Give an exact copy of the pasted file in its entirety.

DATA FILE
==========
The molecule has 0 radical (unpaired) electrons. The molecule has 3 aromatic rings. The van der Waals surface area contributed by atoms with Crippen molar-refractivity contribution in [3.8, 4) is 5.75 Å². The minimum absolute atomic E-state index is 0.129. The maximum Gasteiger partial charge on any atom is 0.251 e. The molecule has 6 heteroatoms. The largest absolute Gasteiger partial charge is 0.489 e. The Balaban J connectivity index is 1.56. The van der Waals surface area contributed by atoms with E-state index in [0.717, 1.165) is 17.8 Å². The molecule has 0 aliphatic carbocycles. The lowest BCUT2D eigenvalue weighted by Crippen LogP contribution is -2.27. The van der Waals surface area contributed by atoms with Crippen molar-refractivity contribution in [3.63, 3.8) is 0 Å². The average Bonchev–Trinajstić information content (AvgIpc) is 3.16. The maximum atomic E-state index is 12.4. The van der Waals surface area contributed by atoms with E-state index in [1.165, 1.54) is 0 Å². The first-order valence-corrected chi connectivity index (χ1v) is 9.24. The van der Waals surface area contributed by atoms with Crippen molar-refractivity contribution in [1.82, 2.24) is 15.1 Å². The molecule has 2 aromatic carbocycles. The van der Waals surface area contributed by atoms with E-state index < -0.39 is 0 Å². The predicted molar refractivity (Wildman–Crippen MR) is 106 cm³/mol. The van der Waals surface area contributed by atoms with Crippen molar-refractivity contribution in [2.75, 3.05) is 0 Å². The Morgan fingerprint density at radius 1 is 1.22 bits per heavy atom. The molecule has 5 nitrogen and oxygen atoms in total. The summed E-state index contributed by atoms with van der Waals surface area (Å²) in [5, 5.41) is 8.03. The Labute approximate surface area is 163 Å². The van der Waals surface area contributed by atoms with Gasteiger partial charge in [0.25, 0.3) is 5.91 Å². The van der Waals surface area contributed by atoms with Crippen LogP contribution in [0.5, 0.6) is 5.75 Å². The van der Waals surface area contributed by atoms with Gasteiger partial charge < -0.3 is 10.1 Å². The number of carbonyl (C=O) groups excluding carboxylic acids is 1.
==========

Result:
The molecule has 0 radical (unpaired) electrons. The molecule has 3 aromatic rings. The van der Waals surface area contributed by atoms with Crippen molar-refractivity contribution in [3.8, 4) is 5.75 Å². The minimum absolute atomic E-state index is 0.129. The maximum Gasteiger partial charge on any atom is 0.251 e. The molecule has 6 heteroatoms. The largest absolute Gasteiger partial charge is 0.489 e. The Balaban J connectivity index is 1.56. The van der Waals surface area contributed by atoms with E-state index in [0.717, 1.165) is 17.8 Å². The molecule has 0 aliphatic carbocycles. The lowest BCUT2D eigenvalue weighted by Crippen LogP contribution is -2.27. The van der Waals surface area contributed by atoms with Crippen molar-refractivity contribution in [3.63, 3.8) is 0 Å². The average Bonchev–Trinajstić information content (AvgIpc) is 3.16. The maximum atomic E-state index is 12.4. The van der Waals surface area contributed by atoms with E-state index in [1.165, 1.54) is 0 Å². The first-order valence-corrected chi connectivity index (χ1v) is 9.24. The van der Waals surface area contributed by atoms with Crippen molar-refractivity contribution in [1.82, 2.24) is 15.1 Å². The molecule has 2 aromatic carbocycles. The van der Waals surface area contributed by atoms with E-state index < -0.39 is 0 Å². The predicted molar refractivity (Wildman–Crippen MR) is 106 cm³/mol. The van der Waals surface area contributed by atoms with Crippen molar-refractivity contribution in [2.75, 3.05) is 0 Å². The Morgan fingerprint density at radius 1 is 1.22 bits per heavy atom. The molecule has 5 nitrogen and oxygen atoms in total. The summed E-state index contributed by atoms with van der Waals surface area (Å²) in [5, 5.41) is 8.03. The Labute approximate surface area is 163 Å². The van der Waals surface area contributed by atoms with Gasteiger partial charge in [0.25, 0.3) is 5.91 Å². The van der Waals surface area contributed by atoms with Crippen LogP contribution in [0.5, 0.6) is 5.75 Å². The van der Waals surface area contributed by atoms with Gasteiger partial charge < -0.3 is 10.1 Å². The number of carbonyl (C=O) groups excluding carboxylic acids is 1.